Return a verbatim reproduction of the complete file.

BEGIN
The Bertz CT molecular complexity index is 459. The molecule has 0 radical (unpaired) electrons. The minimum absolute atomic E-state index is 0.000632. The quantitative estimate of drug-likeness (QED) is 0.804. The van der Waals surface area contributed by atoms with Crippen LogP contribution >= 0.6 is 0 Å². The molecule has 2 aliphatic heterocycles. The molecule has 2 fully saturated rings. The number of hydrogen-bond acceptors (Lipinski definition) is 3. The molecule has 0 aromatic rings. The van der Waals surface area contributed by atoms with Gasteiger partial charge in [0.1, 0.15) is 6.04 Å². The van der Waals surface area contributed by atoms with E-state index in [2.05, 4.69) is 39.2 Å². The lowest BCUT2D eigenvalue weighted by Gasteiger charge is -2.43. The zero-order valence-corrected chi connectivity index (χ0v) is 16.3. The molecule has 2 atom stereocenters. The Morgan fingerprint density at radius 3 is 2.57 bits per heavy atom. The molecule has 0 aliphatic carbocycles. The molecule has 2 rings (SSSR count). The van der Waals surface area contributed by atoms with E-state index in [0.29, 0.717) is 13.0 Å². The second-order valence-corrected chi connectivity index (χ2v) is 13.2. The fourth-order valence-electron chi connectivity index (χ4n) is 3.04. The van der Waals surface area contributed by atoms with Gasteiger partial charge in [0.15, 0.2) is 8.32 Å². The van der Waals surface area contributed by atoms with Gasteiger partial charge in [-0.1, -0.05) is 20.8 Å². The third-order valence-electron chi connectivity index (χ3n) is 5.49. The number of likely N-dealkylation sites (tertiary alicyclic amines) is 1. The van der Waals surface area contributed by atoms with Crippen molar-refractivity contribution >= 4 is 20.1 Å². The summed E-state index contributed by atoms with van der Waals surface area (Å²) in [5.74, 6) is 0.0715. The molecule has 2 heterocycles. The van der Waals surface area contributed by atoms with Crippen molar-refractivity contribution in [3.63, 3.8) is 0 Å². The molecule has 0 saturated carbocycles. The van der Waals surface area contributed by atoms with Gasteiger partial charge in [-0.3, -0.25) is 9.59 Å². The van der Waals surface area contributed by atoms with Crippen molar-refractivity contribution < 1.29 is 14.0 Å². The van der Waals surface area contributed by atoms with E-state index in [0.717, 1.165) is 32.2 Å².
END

The Bertz CT molecular complexity index is 459. The molecule has 0 radical (unpaired) electrons. The minimum absolute atomic E-state index is 0.000632. The quantitative estimate of drug-likeness (QED) is 0.804. The van der Waals surface area contributed by atoms with Crippen LogP contribution >= 0.6 is 0 Å². The molecule has 2 aliphatic heterocycles. The molecule has 2 fully saturated rings. The number of hydrogen-bond acceptors (Lipinski definition) is 3. The molecule has 0 aromatic rings. The van der Waals surface area contributed by atoms with Gasteiger partial charge in [0.1, 0.15) is 6.04 Å². The van der Waals surface area contributed by atoms with E-state index in [2.05, 4.69) is 39.2 Å². The lowest BCUT2D eigenvalue weighted by Gasteiger charge is -2.43. The zero-order valence-corrected chi connectivity index (χ0v) is 16.3. The molecule has 2 atom stereocenters. The Morgan fingerprint density at radius 3 is 2.57 bits per heavy atom. The molecule has 0 aliphatic carbocycles. The molecule has 2 rings (SSSR count). The van der Waals surface area contributed by atoms with E-state index in [0.29, 0.717) is 13.0 Å². The second-order valence-corrected chi connectivity index (χ2v) is 13.2. The fourth-order valence-electron chi connectivity index (χ4n) is 3.04. The van der Waals surface area contributed by atoms with Gasteiger partial charge in [0.15, 0.2) is 8.32 Å². The van der Waals surface area contributed by atoms with Gasteiger partial charge in [-0.1, -0.05) is 20.8 Å². The third-order valence-electron chi connectivity index (χ3n) is 5.49. The number of likely N-dealkylation sites (tertiary alicyclic amines) is 1. The van der Waals surface area contributed by atoms with Crippen molar-refractivity contribution >= 4 is 20.1 Å². The summed E-state index contributed by atoms with van der Waals surface area (Å²) in [5.74, 6) is 0.0715. The molecule has 2 heterocycles. The van der Waals surface area contributed by atoms with Crippen molar-refractivity contribution in [3.63, 3.8) is 0 Å². The molecule has 0 saturated carbocycles. The van der Waals surface area contributed by atoms with Gasteiger partial charge in [-0.3, -0.25) is 9.59 Å². The van der Waals surface area contributed by atoms with Crippen molar-refractivity contribution < 1.29 is 14.0 Å². The van der Waals surface area contributed by atoms with E-state index in [0.717, 1.165) is 32.2 Å².